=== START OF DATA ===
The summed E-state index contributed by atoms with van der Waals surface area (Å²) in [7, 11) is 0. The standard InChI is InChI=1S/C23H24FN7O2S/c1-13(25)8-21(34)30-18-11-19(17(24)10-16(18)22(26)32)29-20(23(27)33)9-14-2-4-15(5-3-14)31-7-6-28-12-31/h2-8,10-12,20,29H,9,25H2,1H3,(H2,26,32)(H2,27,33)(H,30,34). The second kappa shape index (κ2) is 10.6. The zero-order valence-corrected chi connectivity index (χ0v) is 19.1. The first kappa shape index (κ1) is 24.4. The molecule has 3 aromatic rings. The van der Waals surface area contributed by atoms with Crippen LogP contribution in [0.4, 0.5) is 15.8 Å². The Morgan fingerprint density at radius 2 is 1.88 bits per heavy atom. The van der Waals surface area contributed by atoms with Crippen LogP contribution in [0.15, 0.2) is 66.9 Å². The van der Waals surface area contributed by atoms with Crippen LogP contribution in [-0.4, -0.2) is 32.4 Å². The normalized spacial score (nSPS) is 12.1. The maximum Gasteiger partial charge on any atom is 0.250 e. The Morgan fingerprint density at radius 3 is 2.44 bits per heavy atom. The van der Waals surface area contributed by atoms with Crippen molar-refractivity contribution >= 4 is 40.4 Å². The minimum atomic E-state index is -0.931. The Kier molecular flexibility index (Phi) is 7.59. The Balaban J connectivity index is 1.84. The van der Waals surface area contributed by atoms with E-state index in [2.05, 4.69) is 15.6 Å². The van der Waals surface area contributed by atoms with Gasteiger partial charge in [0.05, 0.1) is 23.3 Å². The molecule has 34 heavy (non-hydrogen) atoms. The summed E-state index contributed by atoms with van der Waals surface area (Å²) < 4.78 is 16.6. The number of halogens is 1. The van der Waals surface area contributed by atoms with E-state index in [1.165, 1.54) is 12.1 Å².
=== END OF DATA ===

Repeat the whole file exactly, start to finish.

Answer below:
The summed E-state index contributed by atoms with van der Waals surface area (Å²) in [7, 11) is 0. The standard InChI is InChI=1S/C23H24FN7O2S/c1-13(25)8-21(34)30-18-11-19(17(24)10-16(18)22(26)32)29-20(23(27)33)9-14-2-4-15(5-3-14)31-7-6-28-12-31/h2-8,10-12,20,29H,9,25H2,1H3,(H2,26,32)(H2,27,33)(H,30,34). The second kappa shape index (κ2) is 10.6. The zero-order valence-corrected chi connectivity index (χ0v) is 19.1. The first kappa shape index (κ1) is 24.4. The molecule has 3 aromatic rings. The van der Waals surface area contributed by atoms with Crippen LogP contribution in [0.4, 0.5) is 15.8 Å². The Morgan fingerprint density at radius 2 is 1.88 bits per heavy atom. The van der Waals surface area contributed by atoms with Crippen LogP contribution in [0.15, 0.2) is 66.9 Å². The van der Waals surface area contributed by atoms with Crippen LogP contribution in [-0.4, -0.2) is 32.4 Å². The normalized spacial score (nSPS) is 12.1. The maximum Gasteiger partial charge on any atom is 0.250 e. The Morgan fingerprint density at radius 3 is 2.44 bits per heavy atom. The van der Waals surface area contributed by atoms with Crippen molar-refractivity contribution >= 4 is 40.4 Å². The minimum atomic E-state index is -0.931. The Kier molecular flexibility index (Phi) is 7.59. The Balaban J connectivity index is 1.84. The van der Waals surface area contributed by atoms with E-state index in [2.05, 4.69) is 15.6 Å². The van der Waals surface area contributed by atoms with Gasteiger partial charge in [0.05, 0.1) is 23.3 Å². The molecule has 34 heavy (non-hydrogen) atoms. The summed E-state index contributed by atoms with van der Waals surface area (Å²) < 4.78 is 16.6. The number of halogens is 1. The van der Waals surface area contributed by atoms with E-state index in [1.165, 1.54) is 12.1 Å².